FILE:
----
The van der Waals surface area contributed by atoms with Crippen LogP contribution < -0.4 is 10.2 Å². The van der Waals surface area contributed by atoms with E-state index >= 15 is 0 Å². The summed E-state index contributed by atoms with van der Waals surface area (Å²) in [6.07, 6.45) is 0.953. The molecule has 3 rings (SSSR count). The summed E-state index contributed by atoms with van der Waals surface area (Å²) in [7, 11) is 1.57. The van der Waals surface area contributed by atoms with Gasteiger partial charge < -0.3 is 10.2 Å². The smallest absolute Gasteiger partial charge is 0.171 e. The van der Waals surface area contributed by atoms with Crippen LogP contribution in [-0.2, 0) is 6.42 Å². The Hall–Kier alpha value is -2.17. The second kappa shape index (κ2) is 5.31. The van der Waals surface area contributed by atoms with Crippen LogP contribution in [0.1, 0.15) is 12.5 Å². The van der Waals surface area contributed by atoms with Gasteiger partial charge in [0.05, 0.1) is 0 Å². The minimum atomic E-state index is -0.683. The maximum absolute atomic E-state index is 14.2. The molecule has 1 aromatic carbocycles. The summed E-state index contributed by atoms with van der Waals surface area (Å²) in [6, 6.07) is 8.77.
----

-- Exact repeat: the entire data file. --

The van der Waals surface area contributed by atoms with Crippen LogP contribution < -0.4 is 10.2 Å². The van der Waals surface area contributed by atoms with E-state index >= 15 is 0 Å². The summed E-state index contributed by atoms with van der Waals surface area (Å²) in [6.07, 6.45) is 0.953. The molecule has 3 rings (SSSR count). The summed E-state index contributed by atoms with van der Waals surface area (Å²) in [7, 11) is 1.57. The van der Waals surface area contributed by atoms with Gasteiger partial charge < -0.3 is 10.2 Å². The smallest absolute Gasteiger partial charge is 0.171 e. The van der Waals surface area contributed by atoms with Crippen LogP contribution in [-0.2, 0) is 6.42 Å². The Hall–Kier alpha value is -2.17. The second kappa shape index (κ2) is 5.31. The van der Waals surface area contributed by atoms with Crippen LogP contribution in [0.1, 0.15) is 12.5 Å². The van der Waals surface area contributed by atoms with Gasteiger partial charge in [0.05, 0.1) is 0 Å². The minimum atomic E-state index is -0.683. The maximum absolute atomic E-state index is 14.2. The molecule has 1 aromatic carbocycles. The summed E-state index contributed by atoms with van der Waals surface area (Å²) in [6, 6.07) is 8.77.